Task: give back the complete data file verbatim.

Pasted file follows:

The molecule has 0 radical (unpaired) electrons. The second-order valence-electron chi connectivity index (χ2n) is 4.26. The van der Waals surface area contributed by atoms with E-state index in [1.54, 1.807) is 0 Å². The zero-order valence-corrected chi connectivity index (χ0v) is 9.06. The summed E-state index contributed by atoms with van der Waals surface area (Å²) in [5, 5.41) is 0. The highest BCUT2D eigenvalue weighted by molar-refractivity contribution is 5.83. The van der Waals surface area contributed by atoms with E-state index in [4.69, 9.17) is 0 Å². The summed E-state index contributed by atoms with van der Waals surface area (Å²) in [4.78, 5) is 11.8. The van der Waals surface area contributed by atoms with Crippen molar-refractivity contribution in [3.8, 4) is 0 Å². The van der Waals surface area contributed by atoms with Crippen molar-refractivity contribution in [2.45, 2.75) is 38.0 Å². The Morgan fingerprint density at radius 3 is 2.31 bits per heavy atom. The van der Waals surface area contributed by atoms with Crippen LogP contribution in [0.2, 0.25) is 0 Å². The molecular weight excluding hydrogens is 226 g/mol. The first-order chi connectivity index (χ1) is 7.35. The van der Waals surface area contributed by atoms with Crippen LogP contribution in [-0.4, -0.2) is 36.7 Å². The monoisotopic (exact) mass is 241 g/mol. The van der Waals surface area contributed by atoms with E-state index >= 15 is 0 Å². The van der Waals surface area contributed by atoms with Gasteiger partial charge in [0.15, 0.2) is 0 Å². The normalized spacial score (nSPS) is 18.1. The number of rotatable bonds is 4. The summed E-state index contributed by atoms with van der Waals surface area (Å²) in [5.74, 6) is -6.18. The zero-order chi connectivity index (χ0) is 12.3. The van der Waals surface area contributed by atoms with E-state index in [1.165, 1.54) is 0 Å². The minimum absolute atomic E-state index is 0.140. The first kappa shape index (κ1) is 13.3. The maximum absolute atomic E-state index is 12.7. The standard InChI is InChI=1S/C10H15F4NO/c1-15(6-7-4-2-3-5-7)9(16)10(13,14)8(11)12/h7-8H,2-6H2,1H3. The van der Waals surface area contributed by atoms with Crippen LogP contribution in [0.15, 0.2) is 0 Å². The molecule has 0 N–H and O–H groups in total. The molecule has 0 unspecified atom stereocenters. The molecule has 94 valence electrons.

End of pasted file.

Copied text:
The molecule has 0 radical (unpaired) electrons. The second-order valence-electron chi connectivity index (χ2n) is 4.26. The van der Waals surface area contributed by atoms with E-state index in [1.54, 1.807) is 0 Å². The zero-order valence-corrected chi connectivity index (χ0v) is 9.06. The summed E-state index contributed by atoms with van der Waals surface area (Å²) in [5, 5.41) is 0. The highest BCUT2D eigenvalue weighted by molar-refractivity contribution is 5.83. The van der Waals surface area contributed by atoms with E-state index in [4.69, 9.17) is 0 Å². The summed E-state index contributed by atoms with van der Waals surface area (Å²) in [4.78, 5) is 11.8. The van der Waals surface area contributed by atoms with Crippen molar-refractivity contribution in [3.8, 4) is 0 Å². The van der Waals surface area contributed by atoms with Crippen molar-refractivity contribution in [2.45, 2.75) is 38.0 Å². The Morgan fingerprint density at radius 3 is 2.31 bits per heavy atom. The van der Waals surface area contributed by atoms with Crippen LogP contribution in [0.2, 0.25) is 0 Å². The molecular weight excluding hydrogens is 226 g/mol. The first-order chi connectivity index (χ1) is 7.35. The van der Waals surface area contributed by atoms with Crippen LogP contribution in [-0.4, -0.2) is 36.7 Å². The monoisotopic (exact) mass is 241 g/mol. The van der Waals surface area contributed by atoms with E-state index >= 15 is 0 Å². The van der Waals surface area contributed by atoms with Gasteiger partial charge in [0.15, 0.2) is 0 Å². The normalized spacial score (nSPS) is 18.1. The number of rotatable bonds is 4. The summed E-state index contributed by atoms with van der Waals surface area (Å²) in [5.74, 6) is -6.18. The zero-order chi connectivity index (χ0) is 12.3. The van der Waals surface area contributed by atoms with E-state index in [1.165, 1.54) is 0 Å². The minimum absolute atomic E-state index is 0.140. The first kappa shape index (κ1) is 13.3. The maximum absolute atomic E-state index is 12.7. The standard InChI is InChI=1S/C10H15F4NO/c1-15(6-7-4-2-3-5-7)9(16)10(13,14)8(11)12/h7-8H,2-6H2,1H3. The van der Waals surface area contributed by atoms with Crippen LogP contribution in [0.15, 0.2) is 0 Å². The molecule has 0 N–H and O–H groups in total. The molecule has 0 unspecified atom stereocenters. The molecule has 94 valence electrons.